Get Set for the Spring Classics!

The European racing season is up and running! This weekend the curtain was raised when 199 riders set off from Ghent, the heartland of Belgian cycling, for the Omloop Het Nieuwsblad. Crowds and a hint of warm spring sunshine along with the whiff of yeasty beer greeted the peloton packed with stars, including Peter Sagan. The reigning World Champion was part of a breakaway that the peloton was unable to reel in but he was beaten to the finish by Belgium’s own Greg Van Avermaet of BMC Racing.

  The Spring Classics - mud, sweat and gears

The Spring Classics - mud, sweat and gears

Omloop Het Nieuwsblad is highly anticipated - a season opener, it announces that the Classics have begun and that The Monuments, the oldest, hardest and most prestigious one-day events of the Classics are just round the corner.  Here’s Ride Velo’s guide to those one day races to look forward to over the next few weeks.

Think of the Spring Classics and you think of frites, ridiculously strong beer brewed by monks, cobbles and the likes of Sean Kelly spattered in mud and relishing the brutality of it all. These are the longest races of the calendar and spring sunshine can turn to rain, sleet or even snow, turning rough roads and cobbles into a slippery mess the more delicate riders dread. These are races for the hard men of the cycling world.

They also have their own terminology which you’ll need to get the hang of to impress your mates on the Sunday club run. We all know that ‘pavé’ refers to the cobbled sections of the road that some riders seem to float over, while others skid off into the ditch (Chris Froome, a hard man? Ha!) and ‘berg’ is the Belgian word for a climb, hence Koppenberg or Paterberg. But it’s a ‘mur’ you need to really watch out for. “Mur’ means wall. Ever cycled up one of those? The Mur de Huy is a pretty decisive climb to be overcome in La Fleche Wallone. Meanwhile a ‘puncheur’ is a type of rider who loves rolling terrain and short sharp climbs, or ‘murs’ to inflict punishment on his rivals and competitors.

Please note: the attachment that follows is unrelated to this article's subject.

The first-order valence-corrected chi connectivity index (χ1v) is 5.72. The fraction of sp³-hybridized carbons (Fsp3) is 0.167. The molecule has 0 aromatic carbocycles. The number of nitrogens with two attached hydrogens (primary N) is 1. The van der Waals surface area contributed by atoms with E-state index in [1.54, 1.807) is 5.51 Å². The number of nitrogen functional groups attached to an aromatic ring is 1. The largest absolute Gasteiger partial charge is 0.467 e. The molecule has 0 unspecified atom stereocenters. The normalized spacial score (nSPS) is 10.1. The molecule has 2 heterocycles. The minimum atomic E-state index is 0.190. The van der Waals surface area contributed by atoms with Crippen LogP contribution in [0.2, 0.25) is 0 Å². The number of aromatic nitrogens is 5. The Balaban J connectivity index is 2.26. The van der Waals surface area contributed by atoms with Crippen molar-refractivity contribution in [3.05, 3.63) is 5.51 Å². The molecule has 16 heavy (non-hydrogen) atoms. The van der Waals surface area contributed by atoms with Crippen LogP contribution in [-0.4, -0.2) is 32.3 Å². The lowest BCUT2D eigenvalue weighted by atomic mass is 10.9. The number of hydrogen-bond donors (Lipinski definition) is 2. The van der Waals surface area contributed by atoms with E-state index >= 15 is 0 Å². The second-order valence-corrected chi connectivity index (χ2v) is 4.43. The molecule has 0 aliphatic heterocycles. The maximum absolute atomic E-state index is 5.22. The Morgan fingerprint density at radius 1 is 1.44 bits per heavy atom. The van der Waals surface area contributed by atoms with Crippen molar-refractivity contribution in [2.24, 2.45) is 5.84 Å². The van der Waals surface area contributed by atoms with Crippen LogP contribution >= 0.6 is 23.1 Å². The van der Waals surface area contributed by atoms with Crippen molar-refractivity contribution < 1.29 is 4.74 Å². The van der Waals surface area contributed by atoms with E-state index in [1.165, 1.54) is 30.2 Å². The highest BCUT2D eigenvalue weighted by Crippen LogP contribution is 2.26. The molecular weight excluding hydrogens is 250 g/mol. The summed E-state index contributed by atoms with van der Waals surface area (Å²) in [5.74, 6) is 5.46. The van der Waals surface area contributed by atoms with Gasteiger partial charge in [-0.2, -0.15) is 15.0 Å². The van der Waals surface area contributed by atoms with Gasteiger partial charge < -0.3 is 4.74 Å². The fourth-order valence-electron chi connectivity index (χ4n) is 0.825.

But the Monuments get going further south in the land of espresso, rather than beer, and it’s pasta and pizza rather than chips slathered in mayonnaise that’ll be on the menu for the first Monument.

  John Degenkolb - last year's winner of the Paris-Roubaix and La Primavera races, sadly unable to race this year after being smashed into by a 73 year old driving on the wrong side of the road, earlier this year

John Degenkolb - last year's winner of the Paris-Roubaix and La Primavera races, sadly unable to race this year after being smashed into by a 73 year old driving on the wrong side of the road, earlier this year

Milan – San Remo Saturday March 19th

The first Monument of the season, it’s known as La Primavera, The Spring, and is the longest one-day race in the calendar with a gruelling 293km route. Often viewed as one for the sprinters, although for sprinters who don’t back off when presented with a bit of a climb, previous winners have included Mark Cavendish. The accepted wisdom is that you have to be at, or near the front, when you get to the top of the Poggio, before plummeting down the other side for the 3km dash to the finish.  Last year the race was won by John Degenkolb, although he’s unlikely to be able to defend his title, having suffered a bad crash in January. Among the favourites this year are Fabian Cancellara and Peter Sagan, although Cavendish will be keen to impress and he has form here. Watch out as well for the impressive Tom Dumoulin, Edvald Boasson Hagen and Nacer Bouhanni. Catch Sean Kelly’s crazy and fearless descent of the Poggio in 1992, back in the days when the pros didn’t bother with girly things like helmets.